Air India Is Still for Sale — And Nobody Wants to Buy It

May 31, 2018

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India’s flag carrier Air India has been struggling financially for years, and the government decided to put it up for sale two months ago.

India’s civil aviation secretary RN Choubey told Indian TV News that the government still hasn’t received any bids for the struggling airline. To make matters worse, the formal bidding process closes Thursday.

Choubey said that the government will not extend the bidding process, which it’s already prolonged once before, extending it from May 14 to May 31. Even if the government does receive a bid by the deadline, it’s possible that it won’t sell the airline if it doesn’t receive an adequate offer.

“The government has the right to sell or not to sell Air India if the bid price is found to be inadequate,” Choubey has said according to The Economic Times. Still, Choubey has hope.

“Experience has shown that bids are received on the last day, in the last hour,” the secretary said. “This is typical bidding behavior. Why would anyone like to announce several days before that they are interested in bidding for any entity?”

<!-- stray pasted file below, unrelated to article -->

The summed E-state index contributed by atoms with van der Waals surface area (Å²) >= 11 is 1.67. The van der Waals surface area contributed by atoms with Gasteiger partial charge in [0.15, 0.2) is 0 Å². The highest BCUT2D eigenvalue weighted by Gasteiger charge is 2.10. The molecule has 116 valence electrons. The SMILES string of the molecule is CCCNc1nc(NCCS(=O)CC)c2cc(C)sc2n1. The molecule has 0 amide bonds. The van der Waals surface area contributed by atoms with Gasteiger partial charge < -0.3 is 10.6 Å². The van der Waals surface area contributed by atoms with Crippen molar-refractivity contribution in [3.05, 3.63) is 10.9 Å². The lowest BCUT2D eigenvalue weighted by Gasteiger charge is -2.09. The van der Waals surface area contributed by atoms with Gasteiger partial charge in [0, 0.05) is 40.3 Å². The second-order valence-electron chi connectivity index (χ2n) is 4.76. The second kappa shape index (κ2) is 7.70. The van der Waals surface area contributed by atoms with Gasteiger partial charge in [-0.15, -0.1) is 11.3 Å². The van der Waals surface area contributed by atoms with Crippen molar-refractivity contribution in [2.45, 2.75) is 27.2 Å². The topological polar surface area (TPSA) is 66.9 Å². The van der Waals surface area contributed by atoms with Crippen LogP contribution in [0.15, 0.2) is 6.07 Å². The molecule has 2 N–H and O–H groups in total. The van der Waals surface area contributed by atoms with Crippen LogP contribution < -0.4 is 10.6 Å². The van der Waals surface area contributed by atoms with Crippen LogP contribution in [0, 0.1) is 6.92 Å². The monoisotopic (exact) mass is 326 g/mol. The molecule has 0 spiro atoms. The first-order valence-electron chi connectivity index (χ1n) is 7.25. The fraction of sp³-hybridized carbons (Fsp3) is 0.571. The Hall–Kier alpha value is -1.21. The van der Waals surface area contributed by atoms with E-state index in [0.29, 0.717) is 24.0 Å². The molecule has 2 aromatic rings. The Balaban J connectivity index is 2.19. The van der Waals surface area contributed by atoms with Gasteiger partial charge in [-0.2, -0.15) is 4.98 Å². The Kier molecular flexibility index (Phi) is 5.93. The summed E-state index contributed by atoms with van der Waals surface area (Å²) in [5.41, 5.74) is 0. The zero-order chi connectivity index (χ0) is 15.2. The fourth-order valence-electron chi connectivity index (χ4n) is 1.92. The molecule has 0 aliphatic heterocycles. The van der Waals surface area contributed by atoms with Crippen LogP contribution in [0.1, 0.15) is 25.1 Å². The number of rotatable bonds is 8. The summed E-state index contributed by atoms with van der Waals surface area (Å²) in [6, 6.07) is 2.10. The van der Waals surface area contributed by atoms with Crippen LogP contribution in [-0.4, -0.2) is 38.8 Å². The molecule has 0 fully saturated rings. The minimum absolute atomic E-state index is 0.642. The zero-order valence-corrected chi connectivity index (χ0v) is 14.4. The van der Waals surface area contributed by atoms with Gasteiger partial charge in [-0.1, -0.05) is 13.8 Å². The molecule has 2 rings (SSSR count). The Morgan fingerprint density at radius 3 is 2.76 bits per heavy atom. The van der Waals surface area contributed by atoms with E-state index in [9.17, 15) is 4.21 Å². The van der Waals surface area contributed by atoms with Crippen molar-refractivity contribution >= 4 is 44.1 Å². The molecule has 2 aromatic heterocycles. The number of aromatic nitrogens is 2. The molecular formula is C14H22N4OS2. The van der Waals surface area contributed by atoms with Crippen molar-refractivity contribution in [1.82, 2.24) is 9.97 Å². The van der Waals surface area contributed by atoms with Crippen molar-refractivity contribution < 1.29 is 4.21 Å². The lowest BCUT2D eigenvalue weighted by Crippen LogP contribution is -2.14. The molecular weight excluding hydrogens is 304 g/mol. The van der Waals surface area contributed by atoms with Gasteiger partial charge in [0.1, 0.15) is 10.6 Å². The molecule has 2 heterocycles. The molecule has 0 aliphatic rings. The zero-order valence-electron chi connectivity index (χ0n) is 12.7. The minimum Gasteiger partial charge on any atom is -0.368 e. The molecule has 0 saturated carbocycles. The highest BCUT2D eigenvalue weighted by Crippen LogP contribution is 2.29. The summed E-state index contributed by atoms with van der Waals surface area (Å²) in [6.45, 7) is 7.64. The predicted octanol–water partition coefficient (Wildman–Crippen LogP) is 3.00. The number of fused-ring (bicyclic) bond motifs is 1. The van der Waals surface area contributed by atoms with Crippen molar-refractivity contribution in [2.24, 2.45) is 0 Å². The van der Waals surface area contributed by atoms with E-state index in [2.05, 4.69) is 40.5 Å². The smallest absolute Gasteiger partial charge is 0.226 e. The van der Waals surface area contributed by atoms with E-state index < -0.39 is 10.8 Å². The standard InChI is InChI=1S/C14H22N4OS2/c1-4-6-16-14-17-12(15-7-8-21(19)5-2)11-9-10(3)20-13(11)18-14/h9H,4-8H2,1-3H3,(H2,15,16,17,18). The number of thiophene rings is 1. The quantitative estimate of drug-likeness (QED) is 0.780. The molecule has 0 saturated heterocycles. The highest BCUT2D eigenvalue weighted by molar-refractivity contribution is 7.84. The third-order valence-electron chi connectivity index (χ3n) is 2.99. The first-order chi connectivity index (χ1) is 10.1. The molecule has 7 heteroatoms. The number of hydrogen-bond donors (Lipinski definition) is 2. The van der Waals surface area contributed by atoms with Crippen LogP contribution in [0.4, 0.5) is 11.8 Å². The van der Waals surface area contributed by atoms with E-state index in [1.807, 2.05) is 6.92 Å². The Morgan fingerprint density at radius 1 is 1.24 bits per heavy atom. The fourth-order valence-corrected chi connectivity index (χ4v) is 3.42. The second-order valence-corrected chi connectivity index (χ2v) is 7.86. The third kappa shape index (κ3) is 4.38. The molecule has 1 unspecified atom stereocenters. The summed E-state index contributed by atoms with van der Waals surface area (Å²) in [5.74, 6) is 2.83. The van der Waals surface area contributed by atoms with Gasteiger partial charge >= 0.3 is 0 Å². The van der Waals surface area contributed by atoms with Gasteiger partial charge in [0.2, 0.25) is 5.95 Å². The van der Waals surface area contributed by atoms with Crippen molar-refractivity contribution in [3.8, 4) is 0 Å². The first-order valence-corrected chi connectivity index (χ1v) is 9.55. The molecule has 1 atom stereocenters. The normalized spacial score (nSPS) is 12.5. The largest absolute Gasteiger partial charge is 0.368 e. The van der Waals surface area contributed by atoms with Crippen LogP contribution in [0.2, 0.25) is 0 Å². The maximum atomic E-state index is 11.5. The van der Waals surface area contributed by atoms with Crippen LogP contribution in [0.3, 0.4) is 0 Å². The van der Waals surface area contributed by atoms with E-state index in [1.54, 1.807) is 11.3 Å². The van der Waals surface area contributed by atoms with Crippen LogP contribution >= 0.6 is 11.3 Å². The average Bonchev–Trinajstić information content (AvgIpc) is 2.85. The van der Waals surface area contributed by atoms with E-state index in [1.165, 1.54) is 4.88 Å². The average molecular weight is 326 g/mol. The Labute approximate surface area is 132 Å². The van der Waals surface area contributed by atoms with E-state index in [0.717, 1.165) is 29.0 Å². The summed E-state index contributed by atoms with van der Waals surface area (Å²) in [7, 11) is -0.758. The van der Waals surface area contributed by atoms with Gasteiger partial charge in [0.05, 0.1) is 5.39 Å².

Air India is a state-run airline and operates a 126-jet strong fleet of Boeing wide-bodies and single-aisle Airbus aircraft. The carrier has been operating at loss since 2007 and has roughly $7.8 billion in debt. The deal would saddle the new owner of Air India with $5.1 billion of that debt for a 76% stake in the company with the Indian government continuing to own the remaining 24%. 

No potential buyers have stepped up, and two large Indian airlines, Jet Airways and IndiGo, have specifically said they aren’t interested in the Star Alliance carrier.

When the sale was first announced many thought a conglomerate like India’s Tata Group would purchase the airline — but buyers have been scared off because the say the government’s terms are too burdensome. Specifically, the condition that the new owner is prevented from merging the airline with its own business as long as the government still holds a stake has scared off potential investors.

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